Dying can be hard on the environment. If you're buried, you're going to be pumped full of a few gallons of toxic embalming fluid, which will soon leach out of your corpse and then out of your casket, which will most likely be stored for posterity in a cemetery that uses tons of pesticides and astronomical amounts of water to keep it looking nice. If you're cremated, your body will be incinerated in an oven for between three and four hours at temperatures of around 1,800 degrees Fahrenheit (982 degrees Celsius). It takes about 28 gallons of fuel to incinerate a single human body, and the process releases carbon monoxide, soot and even mercury from dental fillings into the air.
Surely a person's dying wish not to leave one last giant boot print on this planet can be achieved.
The green burial industry is booming these days, and there are certainly a lot of people who claim to have a process or product to help dying people pass out of this world with as little environmental impact as possible. But the Coeio Infinity Burial Suit might be one of the most remarkable.
This suit is not only chic, it is made out of organic cotton and seeded with mushroom spores. Not only that, the company claims the mushrooms can decompose our post mortem bodies while cleaning toxins from our bodies before they leach out into the soil.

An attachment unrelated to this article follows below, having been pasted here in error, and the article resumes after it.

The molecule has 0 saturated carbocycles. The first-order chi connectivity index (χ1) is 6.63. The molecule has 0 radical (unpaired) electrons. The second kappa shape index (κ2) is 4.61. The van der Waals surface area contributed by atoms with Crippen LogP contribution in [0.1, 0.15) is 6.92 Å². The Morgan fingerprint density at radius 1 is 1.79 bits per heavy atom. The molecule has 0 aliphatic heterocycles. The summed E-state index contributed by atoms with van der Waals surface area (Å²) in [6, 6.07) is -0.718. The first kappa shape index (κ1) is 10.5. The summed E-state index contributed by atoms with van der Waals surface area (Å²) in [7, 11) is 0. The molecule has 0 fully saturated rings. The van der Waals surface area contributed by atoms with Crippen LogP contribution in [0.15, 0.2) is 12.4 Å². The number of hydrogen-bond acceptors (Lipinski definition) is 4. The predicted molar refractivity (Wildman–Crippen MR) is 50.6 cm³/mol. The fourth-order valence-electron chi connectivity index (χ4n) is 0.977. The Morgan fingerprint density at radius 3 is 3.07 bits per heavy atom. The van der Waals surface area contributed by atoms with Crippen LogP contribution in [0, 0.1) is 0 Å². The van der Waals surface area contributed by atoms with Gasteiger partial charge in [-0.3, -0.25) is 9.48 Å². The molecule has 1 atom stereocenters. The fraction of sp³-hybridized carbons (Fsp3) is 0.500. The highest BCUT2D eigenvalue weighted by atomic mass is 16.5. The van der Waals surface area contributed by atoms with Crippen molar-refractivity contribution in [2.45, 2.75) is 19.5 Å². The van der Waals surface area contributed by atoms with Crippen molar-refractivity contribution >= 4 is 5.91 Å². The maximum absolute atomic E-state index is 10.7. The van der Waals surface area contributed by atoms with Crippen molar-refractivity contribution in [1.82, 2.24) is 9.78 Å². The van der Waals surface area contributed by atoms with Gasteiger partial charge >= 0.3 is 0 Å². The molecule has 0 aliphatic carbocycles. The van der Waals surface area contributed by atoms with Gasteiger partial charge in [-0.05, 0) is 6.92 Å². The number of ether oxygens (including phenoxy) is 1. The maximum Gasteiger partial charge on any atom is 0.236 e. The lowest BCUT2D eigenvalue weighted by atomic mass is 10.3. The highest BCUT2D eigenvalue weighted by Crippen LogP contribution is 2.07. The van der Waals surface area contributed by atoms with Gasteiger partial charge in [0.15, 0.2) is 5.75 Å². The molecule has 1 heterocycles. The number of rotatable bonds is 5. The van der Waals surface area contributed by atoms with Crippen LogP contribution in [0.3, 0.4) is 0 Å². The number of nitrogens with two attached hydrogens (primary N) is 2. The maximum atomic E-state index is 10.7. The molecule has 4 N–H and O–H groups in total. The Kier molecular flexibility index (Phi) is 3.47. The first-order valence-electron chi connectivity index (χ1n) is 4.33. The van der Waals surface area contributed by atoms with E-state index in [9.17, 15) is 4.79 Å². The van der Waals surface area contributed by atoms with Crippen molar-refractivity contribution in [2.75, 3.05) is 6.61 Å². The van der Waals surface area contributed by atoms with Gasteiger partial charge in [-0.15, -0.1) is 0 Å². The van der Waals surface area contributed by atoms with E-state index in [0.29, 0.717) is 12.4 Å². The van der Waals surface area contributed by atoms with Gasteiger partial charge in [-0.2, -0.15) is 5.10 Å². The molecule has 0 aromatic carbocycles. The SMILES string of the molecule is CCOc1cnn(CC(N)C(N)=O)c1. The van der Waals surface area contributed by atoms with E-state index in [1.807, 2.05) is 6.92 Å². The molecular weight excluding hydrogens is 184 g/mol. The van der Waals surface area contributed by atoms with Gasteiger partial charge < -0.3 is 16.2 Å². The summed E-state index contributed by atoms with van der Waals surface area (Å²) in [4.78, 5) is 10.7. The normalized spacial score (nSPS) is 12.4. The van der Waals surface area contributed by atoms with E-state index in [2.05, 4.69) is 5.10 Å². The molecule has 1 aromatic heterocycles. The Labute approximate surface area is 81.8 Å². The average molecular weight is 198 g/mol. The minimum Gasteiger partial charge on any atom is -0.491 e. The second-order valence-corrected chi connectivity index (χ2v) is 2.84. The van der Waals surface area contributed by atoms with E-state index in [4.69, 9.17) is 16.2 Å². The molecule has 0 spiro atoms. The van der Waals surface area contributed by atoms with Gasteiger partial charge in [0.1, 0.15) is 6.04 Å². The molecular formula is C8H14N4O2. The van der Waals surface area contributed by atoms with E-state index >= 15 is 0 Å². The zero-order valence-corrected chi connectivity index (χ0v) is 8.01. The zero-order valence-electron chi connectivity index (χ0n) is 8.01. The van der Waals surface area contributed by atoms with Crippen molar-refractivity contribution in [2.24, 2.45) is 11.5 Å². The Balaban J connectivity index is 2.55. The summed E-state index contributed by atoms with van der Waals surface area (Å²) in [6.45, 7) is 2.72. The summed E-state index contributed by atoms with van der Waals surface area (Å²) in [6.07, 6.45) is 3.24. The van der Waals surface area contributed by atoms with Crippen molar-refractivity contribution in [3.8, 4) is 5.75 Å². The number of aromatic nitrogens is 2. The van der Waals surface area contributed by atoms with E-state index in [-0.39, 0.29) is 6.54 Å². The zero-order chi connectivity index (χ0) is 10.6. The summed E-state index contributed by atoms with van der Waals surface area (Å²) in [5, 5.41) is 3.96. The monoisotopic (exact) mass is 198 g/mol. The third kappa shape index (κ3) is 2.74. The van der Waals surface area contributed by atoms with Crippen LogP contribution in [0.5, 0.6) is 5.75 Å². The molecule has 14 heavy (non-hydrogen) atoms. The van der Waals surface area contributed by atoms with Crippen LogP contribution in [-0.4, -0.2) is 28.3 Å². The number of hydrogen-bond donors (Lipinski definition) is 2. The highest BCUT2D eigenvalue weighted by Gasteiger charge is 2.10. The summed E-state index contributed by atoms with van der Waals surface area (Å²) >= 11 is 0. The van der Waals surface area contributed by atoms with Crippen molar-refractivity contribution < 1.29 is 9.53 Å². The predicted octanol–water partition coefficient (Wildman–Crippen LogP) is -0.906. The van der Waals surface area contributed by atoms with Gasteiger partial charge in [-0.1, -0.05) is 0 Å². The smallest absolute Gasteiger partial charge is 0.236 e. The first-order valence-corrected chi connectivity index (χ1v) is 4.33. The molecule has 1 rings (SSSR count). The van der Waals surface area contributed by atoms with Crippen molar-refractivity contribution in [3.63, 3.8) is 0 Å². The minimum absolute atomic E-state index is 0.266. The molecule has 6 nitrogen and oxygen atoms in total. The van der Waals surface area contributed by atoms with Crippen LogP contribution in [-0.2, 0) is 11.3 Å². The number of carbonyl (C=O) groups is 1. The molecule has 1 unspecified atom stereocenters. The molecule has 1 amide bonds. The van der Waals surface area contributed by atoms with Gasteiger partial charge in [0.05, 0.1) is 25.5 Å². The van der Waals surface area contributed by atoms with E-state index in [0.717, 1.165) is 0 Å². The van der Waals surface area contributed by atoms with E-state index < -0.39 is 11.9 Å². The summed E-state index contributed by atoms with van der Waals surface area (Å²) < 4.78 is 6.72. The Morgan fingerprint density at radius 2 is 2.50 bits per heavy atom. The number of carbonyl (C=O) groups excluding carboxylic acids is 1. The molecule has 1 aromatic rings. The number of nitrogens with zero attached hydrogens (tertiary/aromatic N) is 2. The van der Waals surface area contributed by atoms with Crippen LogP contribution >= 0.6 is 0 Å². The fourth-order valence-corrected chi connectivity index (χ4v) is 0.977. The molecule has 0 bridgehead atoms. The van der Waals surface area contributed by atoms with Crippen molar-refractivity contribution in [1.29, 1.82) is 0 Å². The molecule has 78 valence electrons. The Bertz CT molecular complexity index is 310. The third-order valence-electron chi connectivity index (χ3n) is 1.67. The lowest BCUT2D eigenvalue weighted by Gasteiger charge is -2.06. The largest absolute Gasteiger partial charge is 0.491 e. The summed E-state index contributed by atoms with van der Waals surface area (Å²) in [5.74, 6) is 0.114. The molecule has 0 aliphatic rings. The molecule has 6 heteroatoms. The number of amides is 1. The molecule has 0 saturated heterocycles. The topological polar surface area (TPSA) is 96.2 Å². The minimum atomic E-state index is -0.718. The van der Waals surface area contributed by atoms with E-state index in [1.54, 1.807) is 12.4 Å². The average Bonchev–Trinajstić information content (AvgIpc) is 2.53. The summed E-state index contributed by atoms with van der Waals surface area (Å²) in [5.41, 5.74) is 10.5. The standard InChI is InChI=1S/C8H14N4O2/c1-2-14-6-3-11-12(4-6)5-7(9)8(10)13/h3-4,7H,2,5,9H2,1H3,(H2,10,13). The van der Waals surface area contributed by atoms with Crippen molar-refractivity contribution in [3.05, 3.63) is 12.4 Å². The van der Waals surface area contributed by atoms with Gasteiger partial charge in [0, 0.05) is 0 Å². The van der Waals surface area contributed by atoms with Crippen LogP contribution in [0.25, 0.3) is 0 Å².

Although green burials that don't involve embalming fluids like formaldehyde are a step in the right direction toward making the process of dying a little greener, the Infinity Burial Suit promises to use fungi to clean the toxins we walk around with every day.
According to the Centers for Disease Control, the bodies of 21st century people are full of all kinds of toxins — BPA, heavy metals, volatile organic compounds, preservatives, pesticides, the byproducts of disinfectants and so much more. Mushrooms put out enzymes that break down organic material and remediate toxins in the soil — they've even been touted as the answer to cleaning up everything from nuclear meltdowns to oil spills. And the varieties of fungi that can do this aren't fancy or rare — lots of edible varieties like shiitakes and oyster mushrooms are great at cleaning soil.
Jae Rhim Lee, artist and founder of the Infinity Burial Project, has been working to find a hybrid mushroom that can decompose bodies and metabolize toxins, turning corpses into nutrient-rich soil. Using her own hair, nails and skin cells as food for her mushrooms, she developed the best mushroom variety for the job: the Infinity Mushroom. Now you can buy a suit Lee likens to "ninja pajamas" covered in a netting laden with mushroom spores and other elements that help decompose, remediate toxins and deliver nutrients to plant roots.
"For me, cultivating the Infinity Mushroom is more than just scientific experimentation or gardening or raising a pet," Lee said in her 2011 TED talk about the Infinity Burial Project. "It's a step toward accepting the fact that someday I will die and decay. It's also a step toward taking responsibility for my own burden on the planet."
This story is a part of Covering Climate Now's week of coverage focused on Climate Solutions, to mark the 50th anniversary of Earth Day. Covering Climate Now is a global journalism collaboration committed to strengthening coverage of the climate story.